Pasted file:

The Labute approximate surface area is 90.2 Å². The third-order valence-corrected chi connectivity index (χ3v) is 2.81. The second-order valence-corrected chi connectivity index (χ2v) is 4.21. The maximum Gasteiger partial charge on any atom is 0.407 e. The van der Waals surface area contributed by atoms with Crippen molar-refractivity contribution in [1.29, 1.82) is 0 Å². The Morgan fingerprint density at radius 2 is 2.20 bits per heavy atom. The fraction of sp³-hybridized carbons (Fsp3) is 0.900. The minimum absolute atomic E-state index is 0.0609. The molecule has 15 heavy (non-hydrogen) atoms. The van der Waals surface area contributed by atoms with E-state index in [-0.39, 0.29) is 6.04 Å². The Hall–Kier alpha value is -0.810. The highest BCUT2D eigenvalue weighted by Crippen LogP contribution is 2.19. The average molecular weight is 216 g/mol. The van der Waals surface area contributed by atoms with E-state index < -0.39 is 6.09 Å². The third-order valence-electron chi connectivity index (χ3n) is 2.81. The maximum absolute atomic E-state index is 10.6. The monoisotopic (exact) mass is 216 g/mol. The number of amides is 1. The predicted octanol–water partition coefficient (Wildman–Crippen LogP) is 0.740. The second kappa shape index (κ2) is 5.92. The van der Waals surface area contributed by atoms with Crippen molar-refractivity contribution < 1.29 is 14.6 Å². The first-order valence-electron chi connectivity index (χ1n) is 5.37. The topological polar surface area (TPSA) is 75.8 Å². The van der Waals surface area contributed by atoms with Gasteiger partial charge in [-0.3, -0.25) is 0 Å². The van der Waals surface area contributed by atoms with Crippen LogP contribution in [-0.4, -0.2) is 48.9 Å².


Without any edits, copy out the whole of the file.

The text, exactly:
The Labute approximate surface area is 90.2 Å². The third-order valence-corrected chi connectivity index (χ3v) is 2.81. The second-order valence-corrected chi connectivity index (χ2v) is 4.21. The maximum Gasteiger partial charge on any atom is 0.407 e. The van der Waals surface area contributed by atoms with Crippen molar-refractivity contribution in [1.29, 1.82) is 0 Å². The Morgan fingerprint density at radius 2 is 2.20 bits per heavy atom. The fraction of sp³-hybridized carbons (Fsp3) is 0.900. The minimum absolute atomic E-state index is 0.0609. The molecule has 15 heavy (non-hydrogen) atoms. The van der Waals surface area contributed by atoms with E-state index in [-0.39, 0.29) is 6.04 Å². The Hall–Kier alpha value is -0.810. The highest BCUT2D eigenvalue weighted by Crippen LogP contribution is 2.19. The average molecular weight is 216 g/mol. The van der Waals surface area contributed by atoms with E-state index < -0.39 is 6.09 Å². The third-order valence-electron chi connectivity index (χ3n) is 2.81. The maximum absolute atomic E-state index is 10.6. The monoisotopic (exact) mass is 216 g/mol. The number of amides is 1. The predicted octanol–water partition coefficient (Wildman–Crippen LogP) is 0.740. The second kappa shape index (κ2) is 5.92. The van der Waals surface area contributed by atoms with Crippen molar-refractivity contribution < 1.29 is 14.6 Å². The first-order valence-electron chi connectivity index (χ1n) is 5.37. The topological polar surface area (TPSA) is 75.8 Å². The van der Waals surface area contributed by atoms with Gasteiger partial charge in [-0.3, -0.25) is 0 Å². The van der Waals surface area contributed by atoms with Crippen LogP contribution in [-0.4, -0.2) is 48.9 Å².